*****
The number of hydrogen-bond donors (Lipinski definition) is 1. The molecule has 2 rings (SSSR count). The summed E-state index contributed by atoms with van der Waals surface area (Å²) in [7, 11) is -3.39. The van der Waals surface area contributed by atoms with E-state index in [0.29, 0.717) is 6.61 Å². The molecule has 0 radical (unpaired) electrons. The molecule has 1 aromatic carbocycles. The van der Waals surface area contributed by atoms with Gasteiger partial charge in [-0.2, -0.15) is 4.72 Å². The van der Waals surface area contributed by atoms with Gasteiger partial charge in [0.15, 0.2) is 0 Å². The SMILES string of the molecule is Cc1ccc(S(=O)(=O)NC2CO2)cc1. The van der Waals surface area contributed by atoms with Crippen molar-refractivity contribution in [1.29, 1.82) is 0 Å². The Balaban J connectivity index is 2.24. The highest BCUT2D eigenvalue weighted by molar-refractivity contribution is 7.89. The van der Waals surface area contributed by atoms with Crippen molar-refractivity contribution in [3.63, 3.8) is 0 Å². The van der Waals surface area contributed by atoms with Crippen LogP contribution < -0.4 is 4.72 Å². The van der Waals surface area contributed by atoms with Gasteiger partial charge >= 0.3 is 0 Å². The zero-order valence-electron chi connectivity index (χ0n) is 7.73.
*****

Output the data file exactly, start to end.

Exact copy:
The number of hydrogen-bond donors (Lipinski definition) is 1. The molecule has 2 rings (SSSR count). The summed E-state index contributed by atoms with van der Waals surface area (Å²) in [7, 11) is -3.39. The van der Waals surface area contributed by atoms with E-state index in [0.29, 0.717) is 6.61 Å². The molecule has 0 radical (unpaired) electrons. The molecule has 1 aromatic carbocycles. The van der Waals surface area contributed by atoms with Gasteiger partial charge in [-0.2, -0.15) is 4.72 Å². The van der Waals surface area contributed by atoms with Gasteiger partial charge in [0.15, 0.2) is 0 Å². The SMILES string of the molecule is Cc1ccc(S(=O)(=O)NC2CO2)cc1. The van der Waals surface area contributed by atoms with Crippen molar-refractivity contribution in [1.29, 1.82) is 0 Å². The Balaban J connectivity index is 2.24. The highest BCUT2D eigenvalue weighted by molar-refractivity contribution is 7.89. The van der Waals surface area contributed by atoms with Crippen molar-refractivity contribution in [3.63, 3.8) is 0 Å². The van der Waals surface area contributed by atoms with Crippen LogP contribution < -0.4 is 4.72 Å². The van der Waals surface area contributed by atoms with Gasteiger partial charge >= 0.3 is 0 Å². The zero-order valence-electron chi connectivity index (χ0n) is 7.73.